The Pasty

Originally written on August 23, 2007 -- Camp Soldner

Some answers to questions I had about the U.P. area… (the second in a series):

Question 2): What the heck is a "pasty"?

One of the first things a person notices when traveling around Northern Michigan and the Upper Peninsula are signs everywhere promoting something called "pasties". No snickering please... the word has a short-a pronunciation, like the "a" in sap or apple, and with the accent on the first syllable. These signs almost universally claim the #1 voted pasties in Alger County (or whatever city or county you're in), or the #1 voted pasties in the entire Upper Peninsula. It's almost as if it's a requirement that anyone selling pasties MUST add "voted #1" to their sign. I'm not sure who is voting in these polls; they never tell you that.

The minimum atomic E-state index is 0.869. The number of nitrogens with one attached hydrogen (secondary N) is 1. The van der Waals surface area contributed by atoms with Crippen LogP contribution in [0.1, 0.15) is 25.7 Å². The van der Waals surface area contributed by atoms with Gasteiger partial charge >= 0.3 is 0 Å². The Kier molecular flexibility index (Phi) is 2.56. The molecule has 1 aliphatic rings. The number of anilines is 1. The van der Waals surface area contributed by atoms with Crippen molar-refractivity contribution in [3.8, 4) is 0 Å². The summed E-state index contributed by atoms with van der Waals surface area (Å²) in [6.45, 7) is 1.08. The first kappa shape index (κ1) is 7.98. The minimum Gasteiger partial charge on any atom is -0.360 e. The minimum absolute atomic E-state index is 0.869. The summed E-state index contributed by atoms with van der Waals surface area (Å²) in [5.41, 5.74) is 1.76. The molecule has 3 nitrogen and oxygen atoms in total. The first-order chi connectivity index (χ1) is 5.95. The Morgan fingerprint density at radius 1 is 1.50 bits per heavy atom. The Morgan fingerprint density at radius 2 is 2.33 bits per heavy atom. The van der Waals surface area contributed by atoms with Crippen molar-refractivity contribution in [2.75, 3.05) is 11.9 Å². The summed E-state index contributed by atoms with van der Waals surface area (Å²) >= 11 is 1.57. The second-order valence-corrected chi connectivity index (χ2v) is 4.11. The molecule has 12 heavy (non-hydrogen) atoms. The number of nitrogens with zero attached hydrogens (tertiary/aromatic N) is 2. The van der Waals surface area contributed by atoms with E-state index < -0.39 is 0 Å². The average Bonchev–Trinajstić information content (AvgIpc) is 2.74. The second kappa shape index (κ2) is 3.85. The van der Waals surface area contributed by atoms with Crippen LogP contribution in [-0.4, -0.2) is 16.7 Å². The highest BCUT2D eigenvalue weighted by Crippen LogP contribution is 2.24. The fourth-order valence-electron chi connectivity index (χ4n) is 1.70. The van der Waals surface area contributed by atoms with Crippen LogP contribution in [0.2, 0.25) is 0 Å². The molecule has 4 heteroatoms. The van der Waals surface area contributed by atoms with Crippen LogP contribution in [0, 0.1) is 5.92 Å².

Well, my curiosity got the better of me so we headed off to our first pasty experience a few weeks ago in Mackinaw City at a place claiming the best pasties (voted #1) in all of Michigan. What we got was a pie-shell-like pastry that completely envelopes a meal of chopped and diced potatoes, beef, onion, and rutabaga. After the diced and chopped inside stuff is prepared and wrapped in the pastry shell, it's baked, like a pie, then eaten, or cooled and stored for future use. It could be described as a dry casserole turn-over. Recently, in a fit of irreverence to tradition, some have been making a chicken version to stay in step with the national obsession with anything that isn't red-meat. Can a veggie version (gasp!) or a taco version be far behind? I've heard it said that you'll always be chasing that first pasty experience... that it's hard for any subsequent pasty to measure up to that first one. Pasties are often offered with gravy (which moistens them up a little), and some people smother them with catsup. What does that tell you?